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Inside the Bank of Canada: armed guards everywhere, but no gold- Peter Diekmeyer (29/10/2018)

Inside the Bank of Canada: armed guards everywhere, but no gold- Peter Diekmeyer

October 29,2018

This week’s Bank of Canada press conference, as always, was a communication professional’s dream.

A smiling Governor Stephen Poloz and Senior Deputy Governor Carolyn Wilkins defended the central bank’s 25 –basis-point rate hike with assessments about the economy, risks to the system and paths forward.The presentation was filled with impressive terminology like “stimulative monetary policy,” coupled with sophisticated references to three types of interest rates and five types of inflation.

Ordinary Canadians understood none of this.

That is how the Bank of Canada has for decades managed to effectively camouflage its incentivization of massive financial, debt and spending bubbles which have left the country tottering on the brink of ruin.

Following are key things that the central bank's clever media strategy is hiding.

Clueless about monetary policy


The Bank of Canada employs more than 100 economics PhDs and financial specialists. However the unstated fact is that they too are essentially clueless about monetary policy.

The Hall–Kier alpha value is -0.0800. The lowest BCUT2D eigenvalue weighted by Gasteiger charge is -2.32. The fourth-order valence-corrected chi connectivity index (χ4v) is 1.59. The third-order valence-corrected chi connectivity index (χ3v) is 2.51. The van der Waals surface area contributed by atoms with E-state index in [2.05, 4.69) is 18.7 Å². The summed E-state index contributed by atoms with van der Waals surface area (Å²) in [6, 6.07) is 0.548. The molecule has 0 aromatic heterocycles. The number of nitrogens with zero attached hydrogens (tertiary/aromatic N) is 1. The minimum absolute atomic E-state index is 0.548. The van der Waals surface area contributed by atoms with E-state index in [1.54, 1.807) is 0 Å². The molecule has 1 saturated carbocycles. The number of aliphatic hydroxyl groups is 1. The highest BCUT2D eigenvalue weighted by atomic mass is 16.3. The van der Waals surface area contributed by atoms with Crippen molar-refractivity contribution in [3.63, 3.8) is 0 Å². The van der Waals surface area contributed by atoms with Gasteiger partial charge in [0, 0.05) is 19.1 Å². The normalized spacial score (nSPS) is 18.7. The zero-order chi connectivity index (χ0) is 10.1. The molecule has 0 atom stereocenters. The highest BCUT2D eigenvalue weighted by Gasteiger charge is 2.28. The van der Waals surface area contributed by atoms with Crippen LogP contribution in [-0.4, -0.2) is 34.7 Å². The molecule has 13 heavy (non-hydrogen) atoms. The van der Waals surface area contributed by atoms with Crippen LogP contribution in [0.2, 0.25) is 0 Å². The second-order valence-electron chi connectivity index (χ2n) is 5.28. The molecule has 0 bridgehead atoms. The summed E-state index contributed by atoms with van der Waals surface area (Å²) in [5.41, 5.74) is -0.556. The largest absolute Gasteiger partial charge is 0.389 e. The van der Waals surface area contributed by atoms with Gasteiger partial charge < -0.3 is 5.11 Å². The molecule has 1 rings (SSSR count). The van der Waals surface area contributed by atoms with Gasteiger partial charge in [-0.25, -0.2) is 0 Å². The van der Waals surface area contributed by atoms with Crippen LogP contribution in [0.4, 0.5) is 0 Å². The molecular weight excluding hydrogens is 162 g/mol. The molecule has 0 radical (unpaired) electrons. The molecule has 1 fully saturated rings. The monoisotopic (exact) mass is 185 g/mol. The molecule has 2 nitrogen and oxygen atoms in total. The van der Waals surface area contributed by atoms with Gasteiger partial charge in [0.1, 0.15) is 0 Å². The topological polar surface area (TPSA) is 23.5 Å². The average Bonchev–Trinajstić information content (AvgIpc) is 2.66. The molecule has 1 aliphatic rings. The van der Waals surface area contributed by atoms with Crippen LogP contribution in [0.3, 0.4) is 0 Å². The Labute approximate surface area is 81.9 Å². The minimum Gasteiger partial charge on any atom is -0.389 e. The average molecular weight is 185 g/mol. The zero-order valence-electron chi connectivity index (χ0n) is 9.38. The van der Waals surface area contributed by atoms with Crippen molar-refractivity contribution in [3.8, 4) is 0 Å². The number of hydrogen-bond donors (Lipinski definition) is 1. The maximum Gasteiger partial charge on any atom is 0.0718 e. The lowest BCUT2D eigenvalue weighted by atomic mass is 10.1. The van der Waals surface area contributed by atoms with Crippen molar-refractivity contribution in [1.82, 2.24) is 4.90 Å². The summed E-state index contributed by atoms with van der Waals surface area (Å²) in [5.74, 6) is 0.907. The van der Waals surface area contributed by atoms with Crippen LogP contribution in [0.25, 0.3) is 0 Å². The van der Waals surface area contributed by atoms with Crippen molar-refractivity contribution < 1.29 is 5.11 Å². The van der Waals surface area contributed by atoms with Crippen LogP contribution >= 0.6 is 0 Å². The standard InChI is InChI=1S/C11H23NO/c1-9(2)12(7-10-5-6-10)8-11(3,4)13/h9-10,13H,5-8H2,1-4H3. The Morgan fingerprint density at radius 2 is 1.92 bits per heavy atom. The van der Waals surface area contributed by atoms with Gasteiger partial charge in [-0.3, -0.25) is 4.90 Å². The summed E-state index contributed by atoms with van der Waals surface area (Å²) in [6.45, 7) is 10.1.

In today’s hyper-financialized world, even the best economists can’t define what money is. We know that cash is money. So are the digits in your bank account. But is a GIC that you can cash in tomorrow money? What about stocks and government bonds?

Economists’ inability to define money means that they don’t know how much they and the Big Banks have printed, nor what the inflation rate is.

The Bank has always been able to attract the country’s top people. However, as Ludwig von Mises noted a century ago, once price discovery is gone, effective understanding of the economy becomes impossible.

Central banks are set up to steal your money

An even funnier fact is that because universities teach little about economic history, few Canadians—even the Bank of Canada’s PhDs—know why it exists.

Many can recite rote definitions of its functions. These range from ensuring financial stability to targeting inflation and balancing that with economic growth. However, all of that stuff is incidental.

The Bank of Canada and its related institutions exist for one reason: to print money, which they then distribute to favored interest groups and obscure how this process impoverishes ordinary Canadians.

As John Maynard Keynes famously noted, not one man in a million understands how central banks rob people’s money. The Bank of Canada’s job is to make sure this stays that way.

The BoCs “cocaine cowboys” are sponsoring a Ponzi

Richard Fisher, the former head of the Dallas Fed, has likened loose central bank policy to giving the economy cocaine and heroin. Cheap money provides a short-term boost. But it requires ever-larger doses to keep it afloat.

However, the Bank of Canada’s governing council’s “cocaine cowboys” make the U.S. Federal Reserve look like rank amateurs.